The mystery of human memory

Computational Biology is an area in which mathematical techniques, and in particular computer simulation techniques, are used to address complex biological problems. In close collaboration with biologists and neurophysiologists Professor Anders Lansner and his research group are trying to solve the mystery of human memory.

Mathematics and computer models have long been used in physics and chemistry, but have now also made its way into biological research. This is a new scientific trend and the eight research groups at the Department of Computational Biology (CB) are very much a part of that process.

Professor Anders Lansner leads the research group Lansner´s lab Computational Neuroscience and Neurocomputing at CB.

"There is clearly a paradigm shift in biology where the quantitative aspect is becoming more and more pronounced. Computer science and applied mathematics will be immensely important in biological research in the future. We see only the beginning,” he says.

The theme of the research in his group is to simulate memory and perception in the cerebral cortex and other parts of the brain of mammals. A prerequisite for the success of the simulations is the availability of powerful computers, and the new supercomputer at PDC was well wished-for. With a supercomputer like that it is possible to simulate hundreds of millions of neurons and many billions of synapses, approaching the cortex size of a small mammal.

"We work with large-scale simulations and have always thought that the computers were too weak. Nowadays we don’t feel that anymore, it's very nice because then we can let our imagination materialize much more,” says Anders Lansner.

He first began studying the mind and memory when he came to KTH in the 80s and then became deeply engaged in modelling of locomotor systems with neuroscientists at Karolinska Institute for twenty years.
"Yes, and we have returned to this area [mind and memory] of research over the past 5-6 years. Now we have much more detailed models and more biological data, and can also mimic the oscillations in the cerebral cortex at different states”, says Anders Lansner.

The research in his group focus on using network-level dynamics to find out which properties of neurons and synapses really matter to specific cognitive functions like the macroscopic phenomenon of memory, for instance the recall from memory. Their work is amongst others performed in collaboration with neurophysiologists at the Karolinska Institute’s Department of Neuroscience and within the Stockholm Brain Institute (SBI) where Anders Lansner is director of the Computational and Modelling platform.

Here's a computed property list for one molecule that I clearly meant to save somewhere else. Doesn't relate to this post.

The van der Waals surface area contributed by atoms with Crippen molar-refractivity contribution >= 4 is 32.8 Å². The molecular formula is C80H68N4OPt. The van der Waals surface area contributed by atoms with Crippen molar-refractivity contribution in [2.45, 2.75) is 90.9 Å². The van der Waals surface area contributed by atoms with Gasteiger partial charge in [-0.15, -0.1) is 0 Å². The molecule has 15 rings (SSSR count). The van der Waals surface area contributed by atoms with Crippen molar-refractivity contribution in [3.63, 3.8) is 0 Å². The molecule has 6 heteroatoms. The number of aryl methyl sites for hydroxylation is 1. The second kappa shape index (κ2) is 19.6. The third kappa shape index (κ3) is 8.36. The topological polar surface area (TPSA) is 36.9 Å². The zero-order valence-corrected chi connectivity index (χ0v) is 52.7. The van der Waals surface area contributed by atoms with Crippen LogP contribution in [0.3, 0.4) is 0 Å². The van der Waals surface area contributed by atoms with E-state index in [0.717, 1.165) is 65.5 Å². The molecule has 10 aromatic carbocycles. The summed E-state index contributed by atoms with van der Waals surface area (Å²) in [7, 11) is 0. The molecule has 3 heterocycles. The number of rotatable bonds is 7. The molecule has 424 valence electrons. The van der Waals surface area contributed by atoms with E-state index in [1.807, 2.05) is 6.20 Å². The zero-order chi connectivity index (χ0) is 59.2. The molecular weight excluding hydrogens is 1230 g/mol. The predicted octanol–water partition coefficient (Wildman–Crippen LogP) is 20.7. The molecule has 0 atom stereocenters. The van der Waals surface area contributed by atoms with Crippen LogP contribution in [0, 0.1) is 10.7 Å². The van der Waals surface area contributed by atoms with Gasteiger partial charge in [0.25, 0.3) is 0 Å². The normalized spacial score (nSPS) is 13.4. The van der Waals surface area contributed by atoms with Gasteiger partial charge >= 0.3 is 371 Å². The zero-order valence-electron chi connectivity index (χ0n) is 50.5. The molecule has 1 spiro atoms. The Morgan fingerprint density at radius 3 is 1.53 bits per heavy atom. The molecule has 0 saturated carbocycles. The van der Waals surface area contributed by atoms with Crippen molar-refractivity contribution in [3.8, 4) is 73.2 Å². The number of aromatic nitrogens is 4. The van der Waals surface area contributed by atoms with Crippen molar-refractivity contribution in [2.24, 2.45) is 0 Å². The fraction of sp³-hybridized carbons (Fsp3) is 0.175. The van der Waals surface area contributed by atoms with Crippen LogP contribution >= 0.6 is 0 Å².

One current aim of the research is to understand what mechanisms at the neural level are associated with particular diseases. Future practical applications of research findings are better understanding of cortex-localized diseases like Alzheimer's and schizophrenia as a basis for developing more efficient therapy including drugs. But with increased knowledge of how the brain works, researchers can also touch on issues adjacent to the ones philosophers are engaged in; who am I, what is consciousness and how does our thought processes work?

"Exactly, and these are questions we begin to get closer to having answers to. We can see if a human test subject discovers a partially hidden stimulus since then they show certain type of oscillations in the cerebral cortex. And these oscillations we can model, and thereby see exactly what caused it.”

The work is done within several European collaborative projects, including the projects FACETS and BrainScaleS, as well as with funding from SSF, VR and Vinnova via SBI.  The European projects encompass everything from cortex neuroscientists right through to designers of neuromorphic hardware. In between the computational neuroscientists do supercomputer brain modelling. “The idea is to integrate all of these competencies so as to build a very high-capacity simulator in hardware to replicate biological neural systems”, tells Anders Lansner.

He adds: "The EU funding has been very important in recent years for the research on brain functions like memory and perception. Furthermore, this research is linked to the development of future computing and hardware. As an example, the Human Brain Project, a proposal for a “blue-sky” moon landing project funded by the Future Emerging Technologies within EU and in which also IBM and Cray are included, aims at in 10 years being able to simulate the human brain all-out on the next-next generation of supercomputers.”

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